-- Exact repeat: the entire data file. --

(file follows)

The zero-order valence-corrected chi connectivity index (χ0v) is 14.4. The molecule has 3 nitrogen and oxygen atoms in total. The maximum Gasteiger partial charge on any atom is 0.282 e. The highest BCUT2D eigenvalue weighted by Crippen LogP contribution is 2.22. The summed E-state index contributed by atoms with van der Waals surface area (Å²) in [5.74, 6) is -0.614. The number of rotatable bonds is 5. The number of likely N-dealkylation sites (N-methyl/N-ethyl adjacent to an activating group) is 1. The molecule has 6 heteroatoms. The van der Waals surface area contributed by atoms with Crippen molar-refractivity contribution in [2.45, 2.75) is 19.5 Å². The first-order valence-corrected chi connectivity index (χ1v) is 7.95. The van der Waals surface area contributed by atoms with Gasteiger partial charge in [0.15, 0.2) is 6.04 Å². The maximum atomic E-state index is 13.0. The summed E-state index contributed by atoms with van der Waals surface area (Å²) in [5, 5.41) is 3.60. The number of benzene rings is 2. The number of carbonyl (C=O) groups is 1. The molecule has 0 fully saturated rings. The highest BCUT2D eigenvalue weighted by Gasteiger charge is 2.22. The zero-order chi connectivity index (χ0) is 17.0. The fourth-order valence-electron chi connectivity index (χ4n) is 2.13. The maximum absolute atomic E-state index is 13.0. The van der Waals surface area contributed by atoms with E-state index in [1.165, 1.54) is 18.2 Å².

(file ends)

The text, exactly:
The zero-order valence-corrected chi connectivity index (χ0v) is 14.4. The molecule has 3 nitrogen and oxygen atoms in total. The maximum Gasteiger partial charge on any atom is 0.282 e. The highest BCUT2D eigenvalue weighted by Crippen LogP contribution is 2.22. The summed E-state index contributed by atoms with van der Waals surface area (Å²) in [5.74, 6) is -0.614. The number of rotatable bonds is 5. The number of likely N-dealkylation sites (N-methyl/N-ethyl adjacent to an activating group) is 1. The molecule has 6 heteroatoms. The van der Waals surface area contributed by atoms with Crippen molar-refractivity contribution in [2.45, 2.75) is 19.5 Å². The first-order valence-corrected chi connectivity index (χ1v) is 7.95. The van der Waals surface area contributed by atoms with Gasteiger partial charge in [0.15, 0.2) is 6.04 Å². The maximum atomic E-state index is 13.0. The summed E-state index contributed by atoms with van der Waals surface area (Å²) in [5, 5.41) is 3.60. The number of benzene rings is 2. The number of carbonyl (C=O) groups is 1. The molecule has 0 fully saturated rings. The highest BCUT2D eigenvalue weighted by Gasteiger charge is 2.22. The zero-order chi connectivity index (χ0) is 17.0. The fourth-order valence-electron chi connectivity index (χ4n) is 2.13. The maximum absolute atomic E-state index is 13.0. The van der Waals surface area contributed by atoms with E-state index in [1.165, 1.54) is 18.2 Å².